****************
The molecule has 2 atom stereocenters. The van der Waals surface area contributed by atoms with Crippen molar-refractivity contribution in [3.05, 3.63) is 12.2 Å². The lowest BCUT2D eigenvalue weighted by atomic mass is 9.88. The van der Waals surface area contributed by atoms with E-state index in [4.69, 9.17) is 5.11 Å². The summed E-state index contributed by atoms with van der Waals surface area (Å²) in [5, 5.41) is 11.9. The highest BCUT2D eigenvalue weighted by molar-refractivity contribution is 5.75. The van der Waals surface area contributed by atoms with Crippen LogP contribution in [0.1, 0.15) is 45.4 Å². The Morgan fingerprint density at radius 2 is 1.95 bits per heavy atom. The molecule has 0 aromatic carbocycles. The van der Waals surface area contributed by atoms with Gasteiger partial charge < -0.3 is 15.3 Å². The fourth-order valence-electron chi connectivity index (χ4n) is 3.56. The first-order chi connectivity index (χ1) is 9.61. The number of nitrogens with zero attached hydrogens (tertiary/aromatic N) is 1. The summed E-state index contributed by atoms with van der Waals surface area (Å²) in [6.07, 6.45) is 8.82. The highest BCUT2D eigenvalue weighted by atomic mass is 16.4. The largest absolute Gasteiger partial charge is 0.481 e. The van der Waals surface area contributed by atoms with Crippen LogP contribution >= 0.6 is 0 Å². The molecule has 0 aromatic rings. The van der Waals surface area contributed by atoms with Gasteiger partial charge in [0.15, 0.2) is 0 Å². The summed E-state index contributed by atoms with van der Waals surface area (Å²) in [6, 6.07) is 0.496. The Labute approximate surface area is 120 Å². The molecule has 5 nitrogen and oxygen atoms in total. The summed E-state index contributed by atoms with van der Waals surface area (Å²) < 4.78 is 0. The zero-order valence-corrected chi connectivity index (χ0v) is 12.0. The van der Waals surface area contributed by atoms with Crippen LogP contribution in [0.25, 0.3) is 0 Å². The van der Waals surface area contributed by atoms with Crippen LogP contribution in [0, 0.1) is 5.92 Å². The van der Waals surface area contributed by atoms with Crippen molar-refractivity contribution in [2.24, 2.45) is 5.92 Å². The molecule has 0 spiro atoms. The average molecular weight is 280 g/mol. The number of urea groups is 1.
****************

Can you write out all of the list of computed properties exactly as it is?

The molecule has 2 atom stereocenters. The van der Waals surface area contributed by atoms with Crippen molar-refractivity contribution in [3.05, 3.63) is 12.2 Å². The lowest BCUT2D eigenvalue weighted by atomic mass is 9.88. The van der Waals surface area contributed by atoms with E-state index in [4.69, 9.17) is 5.11 Å². The summed E-state index contributed by atoms with van der Waals surface area (Å²) in [5, 5.41) is 11.9. The highest BCUT2D eigenvalue weighted by molar-refractivity contribution is 5.75. The van der Waals surface area contributed by atoms with Crippen LogP contribution in [0.1, 0.15) is 45.4 Å². The Morgan fingerprint density at radius 2 is 1.95 bits per heavy atom. The molecule has 0 aromatic carbocycles. The van der Waals surface area contributed by atoms with Gasteiger partial charge < -0.3 is 15.3 Å². The fourth-order valence-electron chi connectivity index (χ4n) is 3.56. The first-order chi connectivity index (χ1) is 9.61. The number of nitrogens with zero attached hydrogens (tertiary/aromatic N) is 1. The summed E-state index contributed by atoms with van der Waals surface area (Å²) in [6.07, 6.45) is 8.82. The highest BCUT2D eigenvalue weighted by atomic mass is 16.4. The largest absolute Gasteiger partial charge is 0.481 e. The van der Waals surface area contributed by atoms with Crippen LogP contribution >= 0.6 is 0 Å². The molecule has 0 aromatic rings. The van der Waals surface area contributed by atoms with Gasteiger partial charge in [0.15, 0.2) is 0 Å². The summed E-state index contributed by atoms with van der Waals surface area (Å²) in [6, 6.07) is 0.496. The Labute approximate surface area is 120 Å². The molecule has 5 nitrogen and oxygen atoms in total. The summed E-state index contributed by atoms with van der Waals surface area (Å²) < 4.78 is 0. The zero-order valence-corrected chi connectivity index (χ0v) is 12.0. The van der Waals surface area contributed by atoms with Crippen LogP contribution in [0.25, 0.3) is 0 Å². The van der Waals surface area contributed by atoms with Crippen LogP contribution in [0, 0.1) is 5.92 Å². The van der Waals surface area contributed by atoms with Crippen molar-refractivity contribution in [2.24, 2.45) is 5.92 Å². The molecule has 0 spiro atoms. The average molecular weight is 280 g/mol. The number of urea groups is 1.